In most cases, a broken vertebra is caused by a bad slip or fall. However, a more severe injury could be caused by a distressing car accident, a malfunction in equipment or any other type of traumatic accident. Whereas other back conditions, such as osteoporosis in which bones become brittle or weak are mainly caused by old age. There are additional causes to a broken vertebrae back injury, such as malnutrition, cancer, a weak immune system or even obesity. A fracture of the vertebrae could lead serious complications, such as bone fragments that pinch and damage spinal nerves or the spinal cord.
There are a number of common broken vertebrae injuries in the back area, many of which will be discussed in the next section.
There are several types of spinal fractures in which a person can suffer from. These may include Compression, Burst Fractures, Flexion-distraction and Fracture-dislocation. Many of the fractures include stable, unstable, minor and/or major complications.
Generally speaking, the vertebrae can absorb great amounts of pressure. However, when the vertebra experiences a sudden stress of pressure, it is unable to handle the force and this is what can lead to a spinal fracture. This is a particularly common type of fracture, especially in patients with osteoporosis or those with weakened bones from other disease, including that of bone cancer. A sub-type of the Compression Fracture is a Wedge Fracture. This is a sub-type vertebrae fracture which occurs anteriorly (front) or laterally. These fractures are more commonly found to create an anterior collapse and cause a section of the vertebrae to become wedge shaped.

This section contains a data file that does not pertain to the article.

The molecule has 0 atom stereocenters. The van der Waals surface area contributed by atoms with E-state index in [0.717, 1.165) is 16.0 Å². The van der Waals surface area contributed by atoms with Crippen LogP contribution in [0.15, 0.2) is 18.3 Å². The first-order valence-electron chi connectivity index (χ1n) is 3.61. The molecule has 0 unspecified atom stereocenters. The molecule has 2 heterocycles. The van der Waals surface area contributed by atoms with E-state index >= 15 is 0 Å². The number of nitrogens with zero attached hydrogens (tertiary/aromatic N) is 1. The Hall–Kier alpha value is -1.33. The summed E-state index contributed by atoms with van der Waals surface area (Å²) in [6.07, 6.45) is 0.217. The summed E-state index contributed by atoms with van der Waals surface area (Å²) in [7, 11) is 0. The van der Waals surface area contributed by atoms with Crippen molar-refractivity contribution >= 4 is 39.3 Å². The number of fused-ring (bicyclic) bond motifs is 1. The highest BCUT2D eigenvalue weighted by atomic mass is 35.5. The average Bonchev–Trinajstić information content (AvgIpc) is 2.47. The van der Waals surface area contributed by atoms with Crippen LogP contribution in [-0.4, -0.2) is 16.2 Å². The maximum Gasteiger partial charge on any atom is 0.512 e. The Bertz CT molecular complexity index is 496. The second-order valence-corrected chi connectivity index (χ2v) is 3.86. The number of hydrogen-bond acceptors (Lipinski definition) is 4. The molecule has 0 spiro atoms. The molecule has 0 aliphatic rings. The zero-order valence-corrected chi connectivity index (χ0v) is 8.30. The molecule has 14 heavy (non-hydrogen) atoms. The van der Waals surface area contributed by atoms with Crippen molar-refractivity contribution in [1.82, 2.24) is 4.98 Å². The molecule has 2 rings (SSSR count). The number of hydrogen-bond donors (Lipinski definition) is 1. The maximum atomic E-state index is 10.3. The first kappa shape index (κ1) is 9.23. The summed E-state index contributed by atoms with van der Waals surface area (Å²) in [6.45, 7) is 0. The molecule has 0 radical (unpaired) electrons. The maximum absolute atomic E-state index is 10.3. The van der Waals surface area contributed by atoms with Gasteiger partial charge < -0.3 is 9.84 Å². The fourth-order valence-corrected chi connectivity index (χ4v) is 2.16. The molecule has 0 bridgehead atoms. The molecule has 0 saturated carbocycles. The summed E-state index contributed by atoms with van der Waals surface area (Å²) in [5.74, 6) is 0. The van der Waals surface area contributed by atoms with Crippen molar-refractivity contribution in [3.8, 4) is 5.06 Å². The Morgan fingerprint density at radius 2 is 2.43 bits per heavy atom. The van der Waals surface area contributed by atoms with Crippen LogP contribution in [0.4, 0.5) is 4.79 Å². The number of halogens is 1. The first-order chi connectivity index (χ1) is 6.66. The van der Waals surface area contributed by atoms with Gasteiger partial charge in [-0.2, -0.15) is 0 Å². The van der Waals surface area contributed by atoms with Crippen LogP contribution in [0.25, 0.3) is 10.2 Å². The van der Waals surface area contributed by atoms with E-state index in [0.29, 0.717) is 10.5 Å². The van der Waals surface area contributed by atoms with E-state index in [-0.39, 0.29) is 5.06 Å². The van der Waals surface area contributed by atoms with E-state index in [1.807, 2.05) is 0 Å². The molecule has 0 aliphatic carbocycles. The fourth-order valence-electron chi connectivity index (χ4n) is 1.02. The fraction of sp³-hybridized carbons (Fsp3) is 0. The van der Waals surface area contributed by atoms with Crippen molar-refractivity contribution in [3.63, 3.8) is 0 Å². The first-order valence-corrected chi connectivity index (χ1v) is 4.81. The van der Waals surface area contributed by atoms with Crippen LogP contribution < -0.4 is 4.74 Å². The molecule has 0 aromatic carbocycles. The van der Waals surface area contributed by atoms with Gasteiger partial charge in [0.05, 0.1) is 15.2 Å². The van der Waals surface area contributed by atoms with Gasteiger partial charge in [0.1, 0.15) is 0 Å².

These types of fractures are more severe than compression fractures. They are the result of serious trauma on the vertebrae, such as from a car accident or a natural disaster. When the vertebra is put under extreme pressure, the spinal bone itself can become entirely crushed, unlike a Compression Fracture in which a portion of the vertebrae is crushed. As a Burst Fracture includes a multiple areas to the fracture of vertebrae, it can cause bony fragments from the burst itself to disperse and cause severe damage to the spinal cord.
If your spine has been pushed forward under extreme pressures, such as in a car accident, it may cause a Flexion-distraction fracture. As the spine flexes forward under sudden movement, it may cause a broken vertebrae or a fracture disc in the spine.